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Old 09-14-2013, 02:23 AM   #91
cwi
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Quote:
Originally Posted by rpierce View Post
Some friends and I have done something very similar at a local hackerspace (Pumping Station: One) in Chicago.

We chilled the fermenting chamber with a window air conditioner. The Pi can only provide 50 mA on its GPIO pins, so a solid state relay powered a much larger relay which powered the air conditioner. We used a 5 minute duty cycle with a minimum 2 minute off time time protect the compressor. Because the air temperature swings wildly, we averaged it every second over the five minute period, and used that to determine the error for the next 5 minutes. The resulting average at the end of each period was pretty tightly regulated by PID.
Your control system approach seems a bit twisted. You might try controlling the liquid temperature by placing a sensor on the outside of the fermenting vessel with some insulation over the side exposed to ambient. There is a bit of ambient temp influence on the sensor, which is beneficial when using on/off contollers and fridges/freezers because it minimizes overshoot, though you might have to retune/rewrite your PID loop (which isn't really necessary, since the thermal mass of the vessel is so much greater than the air). This will much more accurately control the temp of the actual stuff fermenting, instead of the cabinet ambient temp. Also, it will greatly prolong the life of the AC unit.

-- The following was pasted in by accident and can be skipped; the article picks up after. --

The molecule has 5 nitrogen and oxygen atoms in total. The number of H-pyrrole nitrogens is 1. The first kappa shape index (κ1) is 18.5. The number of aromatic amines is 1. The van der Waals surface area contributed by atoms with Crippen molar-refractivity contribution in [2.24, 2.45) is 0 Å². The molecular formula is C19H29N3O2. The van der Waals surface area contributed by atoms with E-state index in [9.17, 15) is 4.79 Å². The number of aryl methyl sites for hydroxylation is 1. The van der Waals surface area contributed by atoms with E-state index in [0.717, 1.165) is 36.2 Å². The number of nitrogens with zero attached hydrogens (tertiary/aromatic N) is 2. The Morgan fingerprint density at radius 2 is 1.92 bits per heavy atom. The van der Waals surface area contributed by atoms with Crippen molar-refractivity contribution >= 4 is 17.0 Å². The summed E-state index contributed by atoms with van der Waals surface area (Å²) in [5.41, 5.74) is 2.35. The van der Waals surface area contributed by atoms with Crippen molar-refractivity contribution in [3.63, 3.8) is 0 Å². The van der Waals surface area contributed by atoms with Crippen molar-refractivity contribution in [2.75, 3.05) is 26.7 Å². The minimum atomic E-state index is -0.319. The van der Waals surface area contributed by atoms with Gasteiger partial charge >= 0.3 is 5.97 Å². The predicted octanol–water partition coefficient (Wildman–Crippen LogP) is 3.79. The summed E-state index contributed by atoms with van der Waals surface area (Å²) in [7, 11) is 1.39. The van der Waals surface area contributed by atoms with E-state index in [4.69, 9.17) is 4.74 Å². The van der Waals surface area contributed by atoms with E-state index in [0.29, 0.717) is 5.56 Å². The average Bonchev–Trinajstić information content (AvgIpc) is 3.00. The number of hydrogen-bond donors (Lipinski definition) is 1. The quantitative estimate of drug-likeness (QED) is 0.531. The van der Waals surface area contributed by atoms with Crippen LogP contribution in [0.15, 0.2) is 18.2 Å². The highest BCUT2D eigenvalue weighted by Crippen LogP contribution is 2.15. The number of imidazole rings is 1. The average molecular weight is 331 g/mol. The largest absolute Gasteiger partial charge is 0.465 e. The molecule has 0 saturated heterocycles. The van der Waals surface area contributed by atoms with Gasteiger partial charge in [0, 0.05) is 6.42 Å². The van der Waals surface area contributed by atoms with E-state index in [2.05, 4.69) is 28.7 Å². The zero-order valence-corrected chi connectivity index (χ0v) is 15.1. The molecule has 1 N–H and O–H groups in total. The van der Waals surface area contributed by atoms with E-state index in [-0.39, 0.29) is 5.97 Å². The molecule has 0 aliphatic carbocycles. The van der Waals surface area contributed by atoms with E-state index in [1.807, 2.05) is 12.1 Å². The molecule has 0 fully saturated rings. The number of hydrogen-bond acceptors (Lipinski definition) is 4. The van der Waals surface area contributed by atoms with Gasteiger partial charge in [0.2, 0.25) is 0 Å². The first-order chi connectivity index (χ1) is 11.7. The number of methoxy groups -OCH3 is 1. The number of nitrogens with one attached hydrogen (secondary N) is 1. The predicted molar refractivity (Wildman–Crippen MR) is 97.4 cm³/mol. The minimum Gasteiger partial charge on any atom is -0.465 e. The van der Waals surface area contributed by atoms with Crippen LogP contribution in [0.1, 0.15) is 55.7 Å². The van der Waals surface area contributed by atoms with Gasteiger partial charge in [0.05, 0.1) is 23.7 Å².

Cycling freq should be kept to a minimum, and controlling to an air temp will do the opposite. Your duty cycle should be governed by the temp diff value. A good cycle freq is 1-2/hour. You should be able to get this with .5 or 1 F as a temp diff, which is plenty tight for beer. There should be a guaranteed 'off time', as you mentioned, to protect the compressor. In practice, this limit shouldn't be in play in normal operation, so setting to 10-15 min is a much safer bet, and might save your AC unit if something starts causing rapid cooling calls. Also, if you don't have it already, some averaging/delay before triggering will prevent jitter of the sensor causing a false 'on'.

If you read the previous posts about using heat wraps for each vessel to control multiple vessels, you could easily build a system ORing all the cooling calls (in SW or HW). This would allow for only calling for cooling when needed, as opposed to a maintaining a worse case temp much colder than needed for the majority of the time. The wraps could be PID controlled, if you really want to, but the time constant is so large, the tuning essentially reverts to on/off with maybe a tiny bit of D.
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